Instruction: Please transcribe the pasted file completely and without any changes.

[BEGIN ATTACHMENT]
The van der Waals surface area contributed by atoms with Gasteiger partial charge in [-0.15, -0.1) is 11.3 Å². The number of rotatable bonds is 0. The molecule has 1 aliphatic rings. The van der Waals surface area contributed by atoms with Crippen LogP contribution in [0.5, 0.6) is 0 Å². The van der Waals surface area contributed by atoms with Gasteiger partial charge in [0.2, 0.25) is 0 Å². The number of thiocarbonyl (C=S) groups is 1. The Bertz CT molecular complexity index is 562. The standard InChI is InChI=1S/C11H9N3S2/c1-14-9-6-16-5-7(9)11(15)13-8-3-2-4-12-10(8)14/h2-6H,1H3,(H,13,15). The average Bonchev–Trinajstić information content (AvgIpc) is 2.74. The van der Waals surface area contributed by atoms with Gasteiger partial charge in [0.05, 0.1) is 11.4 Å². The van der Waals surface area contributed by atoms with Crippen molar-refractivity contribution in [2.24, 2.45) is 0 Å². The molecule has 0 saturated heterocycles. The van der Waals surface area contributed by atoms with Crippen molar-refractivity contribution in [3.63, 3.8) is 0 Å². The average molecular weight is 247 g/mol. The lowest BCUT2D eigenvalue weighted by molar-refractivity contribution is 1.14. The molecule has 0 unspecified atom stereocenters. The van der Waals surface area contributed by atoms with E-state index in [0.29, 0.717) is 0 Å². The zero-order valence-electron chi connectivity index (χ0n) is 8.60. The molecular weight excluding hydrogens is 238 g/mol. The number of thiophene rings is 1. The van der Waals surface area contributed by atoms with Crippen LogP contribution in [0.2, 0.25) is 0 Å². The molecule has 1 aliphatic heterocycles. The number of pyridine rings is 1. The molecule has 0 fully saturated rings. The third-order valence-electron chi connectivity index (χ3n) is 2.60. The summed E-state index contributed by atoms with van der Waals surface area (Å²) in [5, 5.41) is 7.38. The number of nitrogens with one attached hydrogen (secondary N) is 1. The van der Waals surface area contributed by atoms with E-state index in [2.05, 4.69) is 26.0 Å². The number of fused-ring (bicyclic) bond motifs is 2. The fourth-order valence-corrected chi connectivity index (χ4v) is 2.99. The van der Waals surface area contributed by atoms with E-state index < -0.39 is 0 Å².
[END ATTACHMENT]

The van der Waals surface area contributed by atoms with Gasteiger partial charge in [-0.15, -0.1) is 11.3 Å². The number of rotatable bonds is 0. The molecule has 1 aliphatic rings. The van der Waals surface area contributed by atoms with Crippen LogP contribution in [0.5, 0.6) is 0 Å². The van der Waals surface area contributed by atoms with Gasteiger partial charge in [0.2, 0.25) is 0 Å². The number of thiocarbonyl (C=S) groups is 1. The Bertz CT molecular complexity index is 562. The standard InChI is InChI=1S/C11H9N3S2/c1-14-9-6-16-5-7(9)11(15)13-8-3-2-4-12-10(8)14/h2-6H,1H3,(H,13,15). The average Bonchev–Trinajstić information content (AvgIpc) is 2.74. The van der Waals surface area contributed by atoms with Gasteiger partial charge in [0.05, 0.1) is 11.4 Å². The van der Waals surface area contributed by atoms with Crippen molar-refractivity contribution in [2.24, 2.45) is 0 Å². The molecule has 0 saturated heterocycles. The van der Waals surface area contributed by atoms with Crippen molar-refractivity contribution in [3.63, 3.8) is 0 Å². The average molecular weight is 247 g/mol. The lowest BCUT2D eigenvalue weighted by molar-refractivity contribution is 1.14. The molecule has 0 unspecified atom stereocenters. The van der Waals surface area contributed by atoms with E-state index in [0.29, 0.717) is 0 Å². The zero-order valence-electron chi connectivity index (χ0n) is 8.60. The molecular weight excluding hydrogens is 238 g/mol. The number of thiophene rings is 1. The van der Waals surface area contributed by atoms with Crippen LogP contribution in [0.2, 0.25) is 0 Å². The molecule has 1 aliphatic heterocycles. The number of pyridine rings is 1. The molecule has 0 fully saturated rings. The third-order valence-electron chi connectivity index (χ3n) is 2.60. The summed E-state index contributed by atoms with van der Waals surface area (Å²) in [5, 5.41) is 7.38. The number of nitrogens with one attached hydrogen (secondary N) is 1. The van der Waals surface area contributed by atoms with E-state index in [2.05, 4.69) is 26.0 Å². The number of fused-ring (bicyclic) bond motifs is 2. The fourth-order valence-corrected chi connectivity index (χ4v) is 2.99. The van der Waals surface area contributed by atoms with E-state index < -0.39 is 0 Å².